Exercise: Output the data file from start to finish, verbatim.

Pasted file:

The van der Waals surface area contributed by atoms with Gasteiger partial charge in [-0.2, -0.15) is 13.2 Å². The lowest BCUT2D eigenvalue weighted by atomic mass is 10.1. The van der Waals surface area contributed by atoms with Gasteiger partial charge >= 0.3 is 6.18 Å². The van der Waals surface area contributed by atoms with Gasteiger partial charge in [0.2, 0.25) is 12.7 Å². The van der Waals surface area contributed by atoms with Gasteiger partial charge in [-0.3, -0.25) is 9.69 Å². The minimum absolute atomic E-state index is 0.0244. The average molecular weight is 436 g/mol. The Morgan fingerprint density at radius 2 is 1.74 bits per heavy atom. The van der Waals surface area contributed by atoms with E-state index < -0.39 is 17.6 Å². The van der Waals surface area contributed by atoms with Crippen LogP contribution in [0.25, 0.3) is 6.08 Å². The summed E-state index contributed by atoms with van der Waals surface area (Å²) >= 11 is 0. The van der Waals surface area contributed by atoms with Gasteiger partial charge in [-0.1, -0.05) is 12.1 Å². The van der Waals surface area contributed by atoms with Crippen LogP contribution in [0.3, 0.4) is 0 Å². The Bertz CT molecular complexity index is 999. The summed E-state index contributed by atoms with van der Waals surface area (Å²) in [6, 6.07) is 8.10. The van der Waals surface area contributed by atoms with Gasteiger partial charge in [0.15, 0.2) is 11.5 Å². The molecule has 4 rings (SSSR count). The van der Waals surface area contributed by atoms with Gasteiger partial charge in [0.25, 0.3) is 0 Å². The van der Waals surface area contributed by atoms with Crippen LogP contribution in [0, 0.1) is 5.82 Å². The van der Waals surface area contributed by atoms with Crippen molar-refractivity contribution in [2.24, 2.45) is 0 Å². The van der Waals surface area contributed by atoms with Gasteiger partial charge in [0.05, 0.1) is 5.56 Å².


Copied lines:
The van der Waals surface area contributed by atoms with Gasteiger partial charge in [-0.2, -0.15) is 13.2 Å². The lowest BCUT2D eigenvalue weighted by atomic mass is 10.1. The van der Waals surface area contributed by atoms with Gasteiger partial charge >= 0.3 is 6.18 Å². The van der Waals surface area contributed by atoms with Gasteiger partial charge in [0.2, 0.25) is 12.7 Å². The van der Waals surface area contributed by atoms with Gasteiger partial charge in [-0.3, -0.25) is 9.69 Å². The minimum absolute atomic E-state index is 0.0244. The average molecular weight is 436 g/mol. The Morgan fingerprint density at radius 2 is 1.74 bits per heavy atom. The van der Waals surface area contributed by atoms with E-state index < -0.39 is 17.6 Å². The van der Waals surface area contributed by atoms with Crippen LogP contribution in [0.25, 0.3) is 6.08 Å². The summed E-state index contributed by atoms with van der Waals surface area (Å²) >= 11 is 0. The van der Waals surface area contributed by atoms with Gasteiger partial charge in [-0.1, -0.05) is 12.1 Å². The van der Waals surface area contributed by atoms with Crippen LogP contribution in [0.3, 0.4) is 0 Å². The Bertz CT molecular complexity index is 999. The summed E-state index contributed by atoms with van der Waals surface area (Å²) in [6, 6.07) is 8.10. The van der Waals surface area contributed by atoms with Gasteiger partial charge in [0.15, 0.2) is 11.5 Å². The molecule has 4 rings (SSSR count). The van der Waals surface area contributed by atoms with Gasteiger partial charge in [0.25, 0.3) is 0 Å². The van der Waals surface area contributed by atoms with Crippen LogP contribution in [0, 0.1) is 5.82 Å². The van der Waals surface area contributed by atoms with Crippen molar-refractivity contribution in [2.24, 2.45) is 0 Å². The van der Waals surface area contributed by atoms with Gasteiger partial charge in [0.05, 0.1) is 5.56 Å².